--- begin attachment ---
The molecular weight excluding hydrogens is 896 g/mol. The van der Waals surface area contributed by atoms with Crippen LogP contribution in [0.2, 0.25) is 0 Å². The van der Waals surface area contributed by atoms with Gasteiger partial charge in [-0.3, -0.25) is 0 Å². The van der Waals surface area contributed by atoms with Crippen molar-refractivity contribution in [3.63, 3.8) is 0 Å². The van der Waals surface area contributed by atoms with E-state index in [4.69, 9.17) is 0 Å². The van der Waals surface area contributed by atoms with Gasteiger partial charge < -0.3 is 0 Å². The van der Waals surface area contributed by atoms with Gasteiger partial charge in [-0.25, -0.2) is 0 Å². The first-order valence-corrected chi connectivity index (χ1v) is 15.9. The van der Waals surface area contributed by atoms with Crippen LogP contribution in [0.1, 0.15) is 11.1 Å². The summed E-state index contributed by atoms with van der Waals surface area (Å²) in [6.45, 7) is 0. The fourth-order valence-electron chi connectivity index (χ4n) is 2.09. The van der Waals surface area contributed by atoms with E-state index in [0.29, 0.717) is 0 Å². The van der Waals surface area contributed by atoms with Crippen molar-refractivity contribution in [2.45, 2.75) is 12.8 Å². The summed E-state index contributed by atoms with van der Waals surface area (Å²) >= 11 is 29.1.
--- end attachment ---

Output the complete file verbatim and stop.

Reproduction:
The molecular weight excluding hydrogens is 896 g/mol. The van der Waals surface area contributed by atoms with Crippen LogP contribution in [0.2, 0.25) is 0 Å². The van der Waals surface area contributed by atoms with Gasteiger partial charge in [-0.3, -0.25) is 0 Å². The van der Waals surface area contributed by atoms with Crippen molar-refractivity contribution in [3.63, 3.8) is 0 Å². The van der Waals surface area contributed by atoms with E-state index in [4.69, 9.17) is 0 Å². The van der Waals surface area contributed by atoms with Gasteiger partial charge < -0.3 is 0 Å². The van der Waals surface area contributed by atoms with Gasteiger partial charge in [-0.25, -0.2) is 0 Å². The first-order valence-corrected chi connectivity index (χ1v) is 15.9. The van der Waals surface area contributed by atoms with Crippen LogP contribution in [0.1, 0.15) is 11.1 Å². The summed E-state index contributed by atoms with van der Waals surface area (Å²) in [6.45, 7) is 0. The fourth-order valence-electron chi connectivity index (χ4n) is 2.09. The van der Waals surface area contributed by atoms with E-state index in [0.29, 0.717) is 0 Å². The van der Waals surface area contributed by atoms with Crippen molar-refractivity contribution in [2.45, 2.75) is 12.8 Å². The summed E-state index contributed by atoms with van der Waals surface area (Å²) >= 11 is 29.1.